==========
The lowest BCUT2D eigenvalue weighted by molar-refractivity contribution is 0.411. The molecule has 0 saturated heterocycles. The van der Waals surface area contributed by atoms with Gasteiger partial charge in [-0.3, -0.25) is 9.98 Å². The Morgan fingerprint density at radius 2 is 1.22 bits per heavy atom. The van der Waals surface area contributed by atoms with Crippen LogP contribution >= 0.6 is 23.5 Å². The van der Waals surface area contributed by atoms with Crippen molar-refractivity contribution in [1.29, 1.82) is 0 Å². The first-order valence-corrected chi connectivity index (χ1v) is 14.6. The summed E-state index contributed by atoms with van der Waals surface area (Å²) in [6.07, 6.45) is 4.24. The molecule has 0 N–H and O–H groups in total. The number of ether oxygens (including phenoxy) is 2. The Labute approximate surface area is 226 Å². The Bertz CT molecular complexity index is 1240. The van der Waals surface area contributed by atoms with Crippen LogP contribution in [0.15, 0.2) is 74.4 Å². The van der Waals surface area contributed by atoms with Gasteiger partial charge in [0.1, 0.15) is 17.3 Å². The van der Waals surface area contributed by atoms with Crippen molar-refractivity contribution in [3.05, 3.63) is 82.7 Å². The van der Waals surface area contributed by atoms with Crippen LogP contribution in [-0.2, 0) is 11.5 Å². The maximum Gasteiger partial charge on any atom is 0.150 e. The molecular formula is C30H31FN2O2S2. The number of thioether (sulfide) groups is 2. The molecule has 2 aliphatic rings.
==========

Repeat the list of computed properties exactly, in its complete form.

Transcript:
The lowest BCUT2D eigenvalue weighted by molar-refractivity contribution is 0.411. The molecule has 0 saturated heterocycles. The van der Waals surface area contributed by atoms with Gasteiger partial charge in [-0.3, -0.25) is 9.98 Å². The Morgan fingerprint density at radius 2 is 1.22 bits per heavy atom. The van der Waals surface area contributed by atoms with Crippen LogP contribution >= 0.6 is 23.5 Å². The van der Waals surface area contributed by atoms with Crippen molar-refractivity contribution in [1.29, 1.82) is 0 Å². The first-order valence-corrected chi connectivity index (χ1v) is 14.6. The summed E-state index contributed by atoms with van der Waals surface area (Å²) in [6.07, 6.45) is 4.24. The molecule has 0 N–H and O–H groups in total. The number of ether oxygens (including phenoxy) is 2. The Labute approximate surface area is 226 Å². The Bertz CT molecular complexity index is 1240. The van der Waals surface area contributed by atoms with Crippen LogP contribution in [0.15, 0.2) is 74.4 Å². The van der Waals surface area contributed by atoms with Gasteiger partial charge in [0.1, 0.15) is 17.3 Å². The van der Waals surface area contributed by atoms with Crippen molar-refractivity contribution in [3.05, 3.63) is 82.7 Å². The van der Waals surface area contributed by atoms with Crippen LogP contribution in [-0.2, 0) is 11.5 Å². The maximum Gasteiger partial charge on any atom is 0.150 e. The molecular formula is C30H31FN2O2S2. The number of thioether (sulfide) groups is 2. The molecule has 2 aliphatic rings.